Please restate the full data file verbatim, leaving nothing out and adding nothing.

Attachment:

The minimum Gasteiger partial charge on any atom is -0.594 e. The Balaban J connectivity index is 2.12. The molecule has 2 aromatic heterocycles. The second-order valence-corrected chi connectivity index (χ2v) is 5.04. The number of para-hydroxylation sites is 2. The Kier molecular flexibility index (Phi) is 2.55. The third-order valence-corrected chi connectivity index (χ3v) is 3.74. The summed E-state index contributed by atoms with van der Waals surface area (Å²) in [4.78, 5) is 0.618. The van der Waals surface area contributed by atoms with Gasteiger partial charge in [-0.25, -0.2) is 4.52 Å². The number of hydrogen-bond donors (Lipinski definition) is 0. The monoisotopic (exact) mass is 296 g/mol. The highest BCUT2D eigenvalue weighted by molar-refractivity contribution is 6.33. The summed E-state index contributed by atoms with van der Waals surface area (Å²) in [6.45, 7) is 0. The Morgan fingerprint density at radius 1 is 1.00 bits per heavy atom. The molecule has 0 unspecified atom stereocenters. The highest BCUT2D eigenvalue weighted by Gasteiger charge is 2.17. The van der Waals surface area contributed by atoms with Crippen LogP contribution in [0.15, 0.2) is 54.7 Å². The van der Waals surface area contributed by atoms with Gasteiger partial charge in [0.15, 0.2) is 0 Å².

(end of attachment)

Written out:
The minimum Gasteiger partial charge on any atom is -0.594 e. The Balaban J connectivity index is 2.12. The molecule has 2 aromatic heterocycles. The second-order valence-corrected chi connectivity index (χ2v) is 5.04. The number of para-hydroxylation sites is 2. The Kier molecular flexibility index (Phi) is 2.55. The third-order valence-corrected chi connectivity index (χ3v) is 3.74. The summed E-state index contributed by atoms with van der Waals surface area (Å²) in [4.78, 5) is 0.618. The van der Waals surface area contributed by atoms with Gasteiger partial charge in [-0.25, -0.2) is 4.52 Å². The number of hydrogen-bond donors (Lipinski definition) is 0. The monoisotopic (exact) mass is 296 g/mol. The highest BCUT2D eigenvalue weighted by molar-refractivity contribution is 6.33. The summed E-state index contributed by atoms with van der Waals surface area (Å²) in [6.45, 7) is 0. The Morgan fingerprint density at radius 1 is 1.00 bits per heavy atom. The molecule has 0 unspecified atom stereocenters. The highest BCUT2D eigenvalue weighted by Gasteiger charge is 2.17. The van der Waals surface area contributed by atoms with Crippen LogP contribution in [0.15, 0.2) is 54.7 Å². The van der Waals surface area contributed by atoms with Gasteiger partial charge in [0.15, 0.2) is 0 Å².